Where the Stones meet Neil Young you'll find Wilco.

Who is Mick Jones?

BEING THERE; Much of the drama at the Olympic trials did not make the headlines. The hammer, for instance. Jonathan Rendall tells the tale

Rock: Never mind the Beatles, here's the Sex Pistols (again)

THE Nineties has been the decade of rock-band reunions, of monstrous egos deciding that the stage might be big enough for the both of them after all. But even as Television and The Velvet Underground told the press that it was time to exorcise ghosts, reclaim their leg- acy from imitators, and, oh all right, make a few quid while they were at it, those of us with nothing better to talk about in the pub declared that there were two bands that would never kiss and make up: the Beatles and the Sex Pistols. So much for the Beatles. Still, the Pistols ... Sid Vicious was dead, John Lydon (aka Rotten) wished that Glen Matlock was dead, and the band hated rock dinosaurs almost as much as they hated each other. Their past was untouchable. And so, at the 100 Club on Monday, Lydon said: "When someone says something's so sacrosanct that it can't be touched, I wanna touch it."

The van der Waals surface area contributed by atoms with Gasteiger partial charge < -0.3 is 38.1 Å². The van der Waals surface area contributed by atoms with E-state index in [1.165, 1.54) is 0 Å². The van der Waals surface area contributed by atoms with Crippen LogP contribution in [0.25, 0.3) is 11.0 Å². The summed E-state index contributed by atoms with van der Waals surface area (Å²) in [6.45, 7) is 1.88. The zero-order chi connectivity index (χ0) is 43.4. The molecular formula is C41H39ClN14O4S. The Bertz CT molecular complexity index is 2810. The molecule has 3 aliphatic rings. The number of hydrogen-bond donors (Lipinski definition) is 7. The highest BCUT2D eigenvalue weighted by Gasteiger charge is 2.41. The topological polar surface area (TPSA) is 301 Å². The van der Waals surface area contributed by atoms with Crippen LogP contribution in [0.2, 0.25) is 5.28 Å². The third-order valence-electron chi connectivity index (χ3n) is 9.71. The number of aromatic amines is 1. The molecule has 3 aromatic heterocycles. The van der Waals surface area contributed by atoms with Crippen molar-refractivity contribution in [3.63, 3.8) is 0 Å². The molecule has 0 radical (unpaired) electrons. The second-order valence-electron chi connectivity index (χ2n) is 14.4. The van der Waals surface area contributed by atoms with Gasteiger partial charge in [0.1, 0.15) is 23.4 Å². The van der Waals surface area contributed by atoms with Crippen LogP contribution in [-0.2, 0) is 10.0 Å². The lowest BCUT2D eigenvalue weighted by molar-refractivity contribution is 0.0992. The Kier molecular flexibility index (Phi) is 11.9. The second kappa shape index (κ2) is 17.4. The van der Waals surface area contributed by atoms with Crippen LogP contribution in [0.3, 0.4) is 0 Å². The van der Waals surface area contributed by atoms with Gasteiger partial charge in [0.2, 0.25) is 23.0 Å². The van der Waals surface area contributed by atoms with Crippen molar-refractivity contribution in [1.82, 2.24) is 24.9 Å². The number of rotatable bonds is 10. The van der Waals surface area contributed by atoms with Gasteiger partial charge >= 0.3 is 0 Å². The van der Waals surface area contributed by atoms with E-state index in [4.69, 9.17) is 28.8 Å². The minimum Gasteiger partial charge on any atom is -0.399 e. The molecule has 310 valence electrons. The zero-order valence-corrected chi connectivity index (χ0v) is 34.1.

Fundamental fault that divides us

THINKERS OF THE NINETIES; Samuel Huntington: Is globalization taking place? Far from it, says the man who believes the single ideological clash has been replaced by multiple confrontations based on culture. Bryan Appleyard investigates

the interview : TERRY HALL, POP STAR TALKS TO BEN THOMPSON

REAL LIVES The man who sang, 'Ain't you heard of the starving millions? Ain't you heard of contraception?' now has two sons, but his dry wit remains as sharp as ever

THE SUMMER OF HATE